Half-Marathon Done. Barely.

So it’s official. #IAMABADASS.

At least, that’s what my finisher medal reads. I didn’t feel like much of a badass. I don’t feel much of anything really. Except for my legs. Those I FEEL.

     *     *     *     *     *

Last year, I signed up and paid for a marathon I dropped out of two months before it started. It’s been a vicious monkey on my back ever since, continually screeching about failure, mediocrity, and giving up.

This year, I signed up for (and finished, thank you) a half-marathon tagged, “The hottest, hilliest half marathon in Texas.” The monkey was finally off my back. Sorta.

Early in the run, it was easy. I was swept up with all the other runners, grooving to a great playlist, actually having to hold back and pace myself. I ripped that cursed monkey off my back and was handily thrashing that monkey and everything it represented.

Then the third hill came. And the fourth. And, crap, I thought I knew the route, but we ran through neighborhoods with hills I didn’t know existed. Then came mile eight and nine and about mile ten things started to get ugly.

I would like to say I dug deep, got inspired, and persevered with an amazing made-for-Hollywood comeback. But no. Not only was I not shaking that monkey, I was getting pounded.

There were a lot of things motivating me to finish. Fear of failure, shame, not letting my kids down, and brute stubbornness all loomed large in my mind. But during my worst moments, the thing that motivated me the most and kept me pushing forward was the simple fact that the race route was the shortest distance back to my car.

I finished though and don’t care how ugly it was. I set a goal, trained for it, and accomplished it. Not only have I now done a half-marathon, but I’m pretty fired up about doing another.

So what did I learn from my first half-marathon?

  • All it took was a drive home and trip up the stairs to my bedroom to realize the two worst decisions in my life were: 1. buying a car with a manual transmission and a stiff clutch, and 2. owning a house with stairs.
  • Calories are important. Really, really important after about 90 minutes of running. No, seriously.
  • I carried two bandanas to use as sweat rags. I needed at least two more.
  • My running shoes have a really wide toe box and my feet swelled to take up every last millimeter of space. Thank goodness I wasn’t wearing regular shoes.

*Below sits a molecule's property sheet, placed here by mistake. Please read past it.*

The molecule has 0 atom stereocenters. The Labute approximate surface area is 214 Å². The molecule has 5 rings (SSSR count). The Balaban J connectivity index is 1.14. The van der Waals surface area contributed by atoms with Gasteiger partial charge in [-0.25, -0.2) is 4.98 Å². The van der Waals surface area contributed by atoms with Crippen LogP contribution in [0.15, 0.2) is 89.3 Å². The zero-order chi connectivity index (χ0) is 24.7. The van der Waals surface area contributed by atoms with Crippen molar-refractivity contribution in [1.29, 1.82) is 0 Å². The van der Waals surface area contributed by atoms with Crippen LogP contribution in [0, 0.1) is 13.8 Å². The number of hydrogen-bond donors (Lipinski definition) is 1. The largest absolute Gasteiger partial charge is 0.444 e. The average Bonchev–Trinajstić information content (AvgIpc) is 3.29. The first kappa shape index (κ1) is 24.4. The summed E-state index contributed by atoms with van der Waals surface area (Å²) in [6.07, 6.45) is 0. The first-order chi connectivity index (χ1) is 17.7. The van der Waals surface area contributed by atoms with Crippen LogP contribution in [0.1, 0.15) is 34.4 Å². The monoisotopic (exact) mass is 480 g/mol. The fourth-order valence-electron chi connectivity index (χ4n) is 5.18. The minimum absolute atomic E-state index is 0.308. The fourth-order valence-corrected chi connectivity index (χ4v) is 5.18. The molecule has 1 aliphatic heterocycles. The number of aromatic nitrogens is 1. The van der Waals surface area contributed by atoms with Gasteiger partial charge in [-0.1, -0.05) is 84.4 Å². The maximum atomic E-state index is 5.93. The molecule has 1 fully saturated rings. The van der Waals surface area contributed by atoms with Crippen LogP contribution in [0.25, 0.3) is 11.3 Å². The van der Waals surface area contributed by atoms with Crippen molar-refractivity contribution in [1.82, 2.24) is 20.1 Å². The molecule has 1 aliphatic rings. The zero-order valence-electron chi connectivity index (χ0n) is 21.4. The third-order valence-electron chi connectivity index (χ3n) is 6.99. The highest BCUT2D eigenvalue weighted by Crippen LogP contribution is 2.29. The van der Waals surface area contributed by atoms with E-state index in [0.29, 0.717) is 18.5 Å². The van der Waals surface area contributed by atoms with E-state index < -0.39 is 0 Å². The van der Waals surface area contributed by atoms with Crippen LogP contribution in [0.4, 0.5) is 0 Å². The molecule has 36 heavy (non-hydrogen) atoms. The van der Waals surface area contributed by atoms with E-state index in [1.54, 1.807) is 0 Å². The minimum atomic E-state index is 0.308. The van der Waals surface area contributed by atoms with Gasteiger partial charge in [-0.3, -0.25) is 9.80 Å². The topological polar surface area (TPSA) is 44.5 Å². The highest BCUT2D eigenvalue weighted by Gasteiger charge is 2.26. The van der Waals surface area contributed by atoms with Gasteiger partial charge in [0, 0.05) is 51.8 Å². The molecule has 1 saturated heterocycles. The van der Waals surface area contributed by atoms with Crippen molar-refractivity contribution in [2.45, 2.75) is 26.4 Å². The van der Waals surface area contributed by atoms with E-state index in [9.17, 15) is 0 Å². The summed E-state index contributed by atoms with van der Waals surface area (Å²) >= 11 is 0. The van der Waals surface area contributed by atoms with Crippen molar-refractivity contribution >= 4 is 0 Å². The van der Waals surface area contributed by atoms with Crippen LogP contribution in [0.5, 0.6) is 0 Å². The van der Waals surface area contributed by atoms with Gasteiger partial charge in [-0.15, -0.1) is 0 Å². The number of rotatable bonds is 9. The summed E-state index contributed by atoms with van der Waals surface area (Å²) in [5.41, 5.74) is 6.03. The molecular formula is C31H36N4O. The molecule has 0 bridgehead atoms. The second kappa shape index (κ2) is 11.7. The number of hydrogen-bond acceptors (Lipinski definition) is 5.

• Everyone involved, from the organizers and volunteers to the runners to the police officers directing traffic, was super friendly and encouraging. It makes a difference. Thank you.
  • Why is it that those ahead of me flowed along with an effortless, almost fluid gait and ran through the Texas heat without a drop of sweat? Six miles in and I looked like a drowned rat.
  • At mile eleven, when I was suffering the most, I was passed by several senior citizens whom I hadn’t seen since the start. Passed isn’t the right word. Compared to my living dead zombie stagger, their power walking was a full on sprint. Humbling and inspiring at the same time. Fit 25 year olds are a dime a dozen, but fit 75 year olds deserve serious respect.
  • Speaking of those with a few years on me, I once heard or read the observation that there are no old, fat people. I spent quite a bit of time thinking about this during the race. Especially as I seem to be in a multi-year trend of getting older and fatter.
  • The advice I’d heard from an ultra-marathoner was to not get overwhelmed by the total distance and just think about the distance to the next water stop (and repeat until the end). Good advice, but even that perspective was hard to keep in mind when even the next few hundred yards seemed challenging.
  • Mike Tyson said, “Everyone has a plan until they get punched in the face.” Truth. The de-evolution and shattering of my plan went from maintaining a certain pace to watching my heart rate to running/walking based on landmarks to just walking to running two orange road cones and walking one for the last mile.
  • You’ve heard of delayed gratification? Running in the event was delayed suffering. Every time I chose to sleep in instead of go on a training run, it just made me a little worse than I could have been and deferred the pain payment until later. There were a whole lot of pain payments that came due all at once.
  • This was fun. I need to do it again.



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